They’ve Got Game: New Sports Books
The season’s latest releases take up the New England Patriots, the origin story of Giannis Antetokounmpo — and the role of discrimination, protests and money in the world of athletics.
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By Oskar Garcia
Sports fans can easily forget or dismiss a clear reality about the games they love: They are a form of entertainment, a business endeavor competing among many options for emotional and financial attention.
The leagues know this, and have made television the foundation of their enterprises. So, too, do the biggest stars — and not just athletes but coaches, executives, team owners and television personalities, too.
That relationship between celebrity and audience was tested and picked apart repeatedly in 2021. The tennis star Naomi Osaka pulled back from her sport twice, and challenged conventions about how athletes, especially women, should be treated by fans and the press. Simone Biles, the gymnast who entered the Tokyo Olympics as the face of Team U.S.A., became the talk of the Games not by competing, but by acknowledging vulnerability and withdrawing from her enormous stage.
Some lighter moments showed the shrewdness of the game. Floyd Mayweather trash-talked his way into a meaningless yet marketable exhibition against the YouTube star Logan Paul. And a few bigger developments pointed toward a landscape far different from what fans have been used to. College athletes gained the right to earn money off their fame. And some of the most transcendent stars, including Tiger Woods, Roger Federer and Serena Williams, showed that their biggest championships could be exceedingly difficult to recapture.
Several books in 2021 scrutinized athletes and the people around them in ways that might have appeared less obvious to casual fans a decade ago, before the coronavirus pandemic and broader cultural conversations illuminated the already changing interactions between athletes and the general public.
In GIANNIS: The Improbable Rise of an NBA MVP (Hachette, 400 pp., $30), the journalist Mirin Fader details the origin story of Giannis Antetokounmpo, the Milwaukee Bucks star who was born in Greece without citizenship and eventually led his team to an N.B.A. championship in July. (The New York Times published excerpts from the book when it was released in August.)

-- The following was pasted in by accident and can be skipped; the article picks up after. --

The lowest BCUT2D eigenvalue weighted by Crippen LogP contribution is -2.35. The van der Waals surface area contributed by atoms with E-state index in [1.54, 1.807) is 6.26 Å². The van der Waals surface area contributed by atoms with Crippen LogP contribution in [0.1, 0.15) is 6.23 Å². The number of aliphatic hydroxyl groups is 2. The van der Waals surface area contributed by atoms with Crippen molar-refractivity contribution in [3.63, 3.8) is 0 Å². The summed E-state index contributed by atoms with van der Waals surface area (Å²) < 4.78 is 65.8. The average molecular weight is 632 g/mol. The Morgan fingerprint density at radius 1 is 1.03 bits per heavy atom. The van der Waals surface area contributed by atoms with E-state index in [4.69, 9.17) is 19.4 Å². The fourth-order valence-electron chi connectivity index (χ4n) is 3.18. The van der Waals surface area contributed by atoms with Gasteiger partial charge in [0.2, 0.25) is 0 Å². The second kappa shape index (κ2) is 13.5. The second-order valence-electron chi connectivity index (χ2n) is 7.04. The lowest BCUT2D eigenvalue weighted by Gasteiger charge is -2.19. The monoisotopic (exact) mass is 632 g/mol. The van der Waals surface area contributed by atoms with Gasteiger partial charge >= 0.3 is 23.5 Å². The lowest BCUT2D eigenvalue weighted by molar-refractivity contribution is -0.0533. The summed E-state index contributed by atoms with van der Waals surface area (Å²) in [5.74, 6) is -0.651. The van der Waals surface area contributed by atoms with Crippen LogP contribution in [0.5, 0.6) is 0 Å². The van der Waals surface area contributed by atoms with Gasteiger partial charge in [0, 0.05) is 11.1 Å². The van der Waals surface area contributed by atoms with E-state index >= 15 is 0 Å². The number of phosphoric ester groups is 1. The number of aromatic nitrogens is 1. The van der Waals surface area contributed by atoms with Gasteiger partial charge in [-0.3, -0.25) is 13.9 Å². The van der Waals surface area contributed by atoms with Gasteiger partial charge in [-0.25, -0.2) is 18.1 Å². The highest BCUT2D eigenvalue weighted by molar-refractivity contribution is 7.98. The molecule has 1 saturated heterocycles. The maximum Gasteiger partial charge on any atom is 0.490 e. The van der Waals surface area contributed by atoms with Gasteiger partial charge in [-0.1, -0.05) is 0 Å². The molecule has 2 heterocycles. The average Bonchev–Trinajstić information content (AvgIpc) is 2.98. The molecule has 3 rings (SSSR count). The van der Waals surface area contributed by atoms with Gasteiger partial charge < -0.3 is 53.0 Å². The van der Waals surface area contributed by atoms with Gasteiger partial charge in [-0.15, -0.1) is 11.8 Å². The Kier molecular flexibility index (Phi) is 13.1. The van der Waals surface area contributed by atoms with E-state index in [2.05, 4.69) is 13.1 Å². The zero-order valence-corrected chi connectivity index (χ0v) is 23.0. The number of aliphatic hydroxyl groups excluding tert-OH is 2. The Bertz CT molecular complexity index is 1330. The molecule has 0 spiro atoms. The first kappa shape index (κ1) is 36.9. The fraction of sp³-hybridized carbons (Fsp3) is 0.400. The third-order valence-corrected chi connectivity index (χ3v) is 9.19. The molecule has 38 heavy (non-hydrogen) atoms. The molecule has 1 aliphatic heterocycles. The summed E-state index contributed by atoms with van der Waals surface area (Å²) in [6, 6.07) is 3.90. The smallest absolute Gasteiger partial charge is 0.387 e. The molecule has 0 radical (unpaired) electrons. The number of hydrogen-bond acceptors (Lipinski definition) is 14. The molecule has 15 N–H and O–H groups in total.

Through extensive interviews with family members, coaches, teammates, friends and others, Fader presents Antetokounmpo as a rising talent who challenged notions of race in a country that does not offer citizenship as a birthright. Antetokounmpo and his brother Thanasis Antetokounmpo were granted citizenship in 2013 because of the potential of their basketball careers. It validated for the family that they were indeed Greek, even if some people in the country had trouble accepting Black people as Greek. “There are hundreds of Black Greek kids growing up today who may never receive the opportunities Giannis did,” Fader writes, adding: “These kids are not embraced, affirmed, the way Giannis is now.”
Antetokounmpo’s parents arrived from Nigeria in 1991, three years before he was born. The family struggled to pay for food and bounced around apartments when they could not make rent. Antetokounmpo, at 13, met a coach who persuaded him to play basketball to chase a better life. “Giannis,” an expansion of a piece Fader reported for Bleacher Report in 2019, captures an endearing portrait of Antetokounmpo by using his family as its primary through-line as he made his way to the N.B.A. and the United States.
The framing makes for a more compelling journey than what would normally be expected of a parade of tough coaches, on-court rivals and personal uncertainty. And it gives the necessary heft to Antetokounmpo’s emotional speech in 2019 after he won the league’s Most Valuable Player Award.
“When you’re a little kid, you don’t see the future, right? Your parent sees the future for you,” Antetokounmpo said of his mother, Veronica. And “she always saw the future in us.”
The unpredictability of the future is at the heart of one of the most repeated stories about the quarterback Tom Brady: He was selected No. 199 in the 2000 N.F.L. draft by the New England Patriots and Coach Bill Belichick.
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